Large numbers of universities and colleges employ staff on zero hours contracts, revealing the "murky world" of casualisation in the sector, according to research.
A study by the Universities and Colleges Union (UCU) showed that some institutions had more than 1,000 employees on zero hours contracts, under which staff do not know if they have work from one week to the next.
Universities and colleges were twice as likely to use such contracts than other workplaces, the study showed.
Freedom of Information requests from the union showed that 61% of further education colleges in England, Wales and Northern Ireland and 53% of UK universities employ teaching staff on zero hours contracts.
Around half of universities had more than 200 staff on the contracts, while five had more than 1,000.
The study follows recent revelations that around a million workers in the UK could be on zero hours contracts, prompting calls from unions and Labour for Government action to tackle the issue.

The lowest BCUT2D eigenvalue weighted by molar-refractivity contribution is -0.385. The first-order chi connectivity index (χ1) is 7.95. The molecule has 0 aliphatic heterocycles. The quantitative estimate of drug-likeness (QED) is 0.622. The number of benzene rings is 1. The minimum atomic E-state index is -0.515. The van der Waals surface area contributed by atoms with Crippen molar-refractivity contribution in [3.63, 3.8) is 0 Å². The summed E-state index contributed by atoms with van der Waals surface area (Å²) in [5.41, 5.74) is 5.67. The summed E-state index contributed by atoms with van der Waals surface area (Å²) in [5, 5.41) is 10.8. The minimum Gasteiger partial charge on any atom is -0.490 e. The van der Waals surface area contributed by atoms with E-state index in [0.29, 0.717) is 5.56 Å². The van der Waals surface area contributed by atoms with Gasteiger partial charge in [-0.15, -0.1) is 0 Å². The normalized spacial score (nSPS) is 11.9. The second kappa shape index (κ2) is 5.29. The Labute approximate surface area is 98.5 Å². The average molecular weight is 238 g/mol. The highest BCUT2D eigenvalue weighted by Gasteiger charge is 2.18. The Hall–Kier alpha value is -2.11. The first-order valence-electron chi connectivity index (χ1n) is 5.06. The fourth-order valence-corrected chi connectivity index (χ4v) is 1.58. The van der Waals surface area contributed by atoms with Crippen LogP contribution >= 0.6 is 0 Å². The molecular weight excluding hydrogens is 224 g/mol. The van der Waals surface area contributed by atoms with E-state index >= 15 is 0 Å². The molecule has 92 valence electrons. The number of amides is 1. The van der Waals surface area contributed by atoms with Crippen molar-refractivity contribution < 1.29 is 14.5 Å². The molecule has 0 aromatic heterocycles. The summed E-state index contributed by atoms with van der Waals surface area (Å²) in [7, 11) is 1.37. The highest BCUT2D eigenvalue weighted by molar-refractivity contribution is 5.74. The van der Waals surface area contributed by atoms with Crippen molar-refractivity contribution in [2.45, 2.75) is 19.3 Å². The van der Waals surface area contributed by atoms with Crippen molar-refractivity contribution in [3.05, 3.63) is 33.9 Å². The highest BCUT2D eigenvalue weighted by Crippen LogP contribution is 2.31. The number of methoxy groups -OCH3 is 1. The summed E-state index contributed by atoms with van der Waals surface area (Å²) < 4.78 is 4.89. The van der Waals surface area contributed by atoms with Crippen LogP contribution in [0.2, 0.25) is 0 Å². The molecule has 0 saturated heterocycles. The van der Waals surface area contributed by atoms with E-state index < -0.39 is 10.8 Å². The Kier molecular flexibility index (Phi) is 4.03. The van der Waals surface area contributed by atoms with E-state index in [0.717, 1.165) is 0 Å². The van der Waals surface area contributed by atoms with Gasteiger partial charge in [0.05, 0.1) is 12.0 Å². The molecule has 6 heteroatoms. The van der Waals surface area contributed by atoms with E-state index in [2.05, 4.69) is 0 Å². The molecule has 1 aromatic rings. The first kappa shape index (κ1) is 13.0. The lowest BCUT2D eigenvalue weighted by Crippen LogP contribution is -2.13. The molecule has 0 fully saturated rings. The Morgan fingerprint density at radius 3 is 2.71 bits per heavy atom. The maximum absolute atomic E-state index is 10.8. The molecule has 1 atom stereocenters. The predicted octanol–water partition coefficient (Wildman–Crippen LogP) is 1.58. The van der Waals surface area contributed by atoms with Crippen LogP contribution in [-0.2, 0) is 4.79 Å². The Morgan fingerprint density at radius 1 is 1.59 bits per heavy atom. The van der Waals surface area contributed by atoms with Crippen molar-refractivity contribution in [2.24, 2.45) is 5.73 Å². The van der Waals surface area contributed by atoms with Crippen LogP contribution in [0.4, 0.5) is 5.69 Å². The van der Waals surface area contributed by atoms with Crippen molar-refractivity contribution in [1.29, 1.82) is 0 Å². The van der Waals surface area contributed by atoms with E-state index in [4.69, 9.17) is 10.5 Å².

Business Secretary Vince Cable has asked his department to undertake a review of zero hours contracts.
UCU president Simon Renton said: "Our findings shine a light on the murky world of casualisation in further and higher education. Their widespread use is the unacceptable underbelly of our colleges and universities.
"Employers cannot hide behind the excuse of flexibility. This flexibility is not a two-way street and, for far too many people, it is simply a case of exploitation. We are encouraged that both the Government and the opposition have said they will be looking at zero hour contracts, but neither side has yet said anything that will give the thousands of people subjected to these conditions much hope.
"The extent of the use of zero hour contracts is difficult to pin down, as various groups have found, but their prevalence in our universities and colleges leads to all sorts of uncertainty for staff. Without a guaranteed income, workers on zero hour contracts are unable to make financial or employment plans on a year-to-year, or even month-to-month basis."
Almost 350 colleges and universities were covered by the study.
The union will take part in a debate on zero hours on the opening day of the TUC conference in Bournemouth on Sunday.